• Analysis: We dissect this data in various ways to explore the interesting relationship between contact and hand pose. This reveals some surprising patterns, and confirms some common intuitions.

  • Algorithms: We explore various representations of object shape, hand pose, contact, and network architectures for learning-based contact modeling. Importantly, we rigorously evaluate these methods (and heuristic methods from the literature) against ground-truth unique to ContactPose.

2 Related Work

Figure 2: Comparison to ContactDB [6]. It includes contact maps and turntable RGB-D images (a), which are often not enough to fully interpret the grasp e.g. it is not clear which fingers generated the contact. In contrast, ContactPose includes 3D joint locations (b), which allows association of contacted areas to hand parts (c), and multi-view RGB-D grasp images (d). These data enable a more comprehensive interpretation of the grasp.
Feature FPHA [17] HO-3D [23] FreiHand [69] STAG [55] ContactDB [6] Ours
3D joints
Object pose
Grasp RGB images
Grasp Depth images
Natural hand appearance
Natural object appearance
Naturally situated
Multi-view images
Functional intent
Hand-object contact
# Participants 6 8 32 1 50 50
# Objects 4 8 35 26 50 25
Table 1: Comparison with existing hand-object datasets. ContactPose stands out for its size, and paired hand-object contact, hand pose and object pose.

Capturing and modeling contact: Previous works have instrumented hands and/or objects to capture contact. Bernardin et al[5] and Sundaram et al[55] used a tactile glove to capture hand contact during grasping. Brahmbhatt et al.[6] used a thermal camera after the grasp to observe the heat residue left by the warm hand on the object surface. However, these datasets lacked either hand pose or grasp images, which are necessary for developing applicable contact models (Figure 2). Pham et al.[44, 45] and Ehsani et al.[12] tracked hands and objects in videos, and trained models to predict contact forces and locations at fingertips that explain observed object motion. In contrast, we focus on detailed contact modeling for complex objects and grasps, evaluated against contact maps over the entire object surface.

Contact heuristics: Heuristic methods to detect hand-object contact are often aimed at improving hand pose estimation. Hamer et al.[21] performed joint hand tracking and object reconstruction [22], and inferred contact only at fingertips using proximity threshold. In simulation [63] and robotic grasping [40, 38], contact is often determined similarly, or through collision detection [58, 33]. Ballan et al.[4] defined a cone circumscribing object mesh triangles, and penalized penetrating hand points (and vice versa). This formulation has also been used to penalize self-penetration and environment collision [61, 43]. While such methods were evaluated only through proxy tasks (e.g. hand pose estimation), ContactPose enables evaluation against ground-truth contact (§ 6).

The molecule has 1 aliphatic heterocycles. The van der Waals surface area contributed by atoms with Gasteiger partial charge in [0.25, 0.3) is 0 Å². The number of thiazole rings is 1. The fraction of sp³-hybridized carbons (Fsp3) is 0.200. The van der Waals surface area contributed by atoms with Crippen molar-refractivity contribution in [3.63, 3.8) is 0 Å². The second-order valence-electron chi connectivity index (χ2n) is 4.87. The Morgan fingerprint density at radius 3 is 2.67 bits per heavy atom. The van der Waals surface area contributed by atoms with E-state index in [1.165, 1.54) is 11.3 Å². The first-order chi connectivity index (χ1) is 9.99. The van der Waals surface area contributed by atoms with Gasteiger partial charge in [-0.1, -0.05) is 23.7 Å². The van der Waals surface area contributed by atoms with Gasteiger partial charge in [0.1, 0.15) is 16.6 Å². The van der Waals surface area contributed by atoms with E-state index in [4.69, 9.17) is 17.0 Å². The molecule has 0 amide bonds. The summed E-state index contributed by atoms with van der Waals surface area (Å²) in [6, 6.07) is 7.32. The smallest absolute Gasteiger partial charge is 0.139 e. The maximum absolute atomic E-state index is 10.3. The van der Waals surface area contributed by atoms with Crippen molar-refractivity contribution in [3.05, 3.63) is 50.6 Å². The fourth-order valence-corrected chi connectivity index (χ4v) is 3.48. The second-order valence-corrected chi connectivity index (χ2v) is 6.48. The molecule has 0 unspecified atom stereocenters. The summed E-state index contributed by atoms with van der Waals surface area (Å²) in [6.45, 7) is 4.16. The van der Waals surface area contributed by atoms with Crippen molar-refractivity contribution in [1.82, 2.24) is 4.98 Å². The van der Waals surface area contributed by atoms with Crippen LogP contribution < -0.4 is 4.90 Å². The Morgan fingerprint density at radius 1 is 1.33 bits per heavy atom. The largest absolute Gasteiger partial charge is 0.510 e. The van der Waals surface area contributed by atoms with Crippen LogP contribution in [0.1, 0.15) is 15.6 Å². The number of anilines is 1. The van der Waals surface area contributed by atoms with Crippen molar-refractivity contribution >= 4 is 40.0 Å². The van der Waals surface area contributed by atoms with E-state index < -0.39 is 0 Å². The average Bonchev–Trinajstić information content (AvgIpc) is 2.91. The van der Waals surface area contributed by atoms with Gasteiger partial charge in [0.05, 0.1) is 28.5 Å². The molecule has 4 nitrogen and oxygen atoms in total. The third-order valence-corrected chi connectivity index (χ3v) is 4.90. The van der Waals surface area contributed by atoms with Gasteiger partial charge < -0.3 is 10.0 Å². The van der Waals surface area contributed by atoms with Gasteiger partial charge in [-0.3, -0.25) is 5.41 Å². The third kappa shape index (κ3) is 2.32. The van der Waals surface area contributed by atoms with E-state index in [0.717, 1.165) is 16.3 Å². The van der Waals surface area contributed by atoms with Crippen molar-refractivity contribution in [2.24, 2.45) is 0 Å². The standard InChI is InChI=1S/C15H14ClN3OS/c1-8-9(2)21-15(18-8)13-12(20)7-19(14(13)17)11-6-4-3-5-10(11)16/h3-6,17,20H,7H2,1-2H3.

Grasp Datasets: Focusing on datasets involving hand-object interaction, hand pose has been captured in 3D with magnetic trackers [17], gloves [19, 5], optimization [23], multi-view boot-strapping [53], semi-automated human-in-the-loop [69], manually [54], synthetically [25], or as instances of a taxonomy [13, 8, 49] along with RGB-D images depicting the grasps. However, none of these have contact annotations (see Table 1), and suffer additional drawbacks like lack of object information [69, 53] and simplistic objects [54, 17] and interactions [54, 25], which make them unsuitable for our task. In contrast, ContactPose has a large amount of ground-truth contact, and real RGB-D images of complex (including bi-manual) functional grasps for complex objects. The plain object texture is a drawback of ContactPose. Tradeoffs for this in the context of contact modeling are discussed in § 1.

3 The ContactPose Dataset

In ContactPose, hand-object contact is represented as a contact map on the object mesh surface, and observed through a thermal camera. Hand pose is represented as 3D hand(s) joint locations in the object frame, and observed through multi-view RGB-D video clips. The cameras are calibrated and object pose is known, so that the 3D joints can be projected into images (examples shown in supplementary material). Importantly, we avoid instrumenting the hands with data gloves, magnetic trackers or other sensors. This has the dual advantage of not interfering with natural grasping behavior and allowing us to use the thermal camera-based contact capture method from [6]. We develop a computational approach (Section 3.2) that optimizes for the 3D joint locations by leveraging accurate object tracking and aggregating over multi-view and temporal information. Our data collection protocol, described below, facilitates this approach.

3.1 Data Capture Protocol and Equipment

(a)
(b)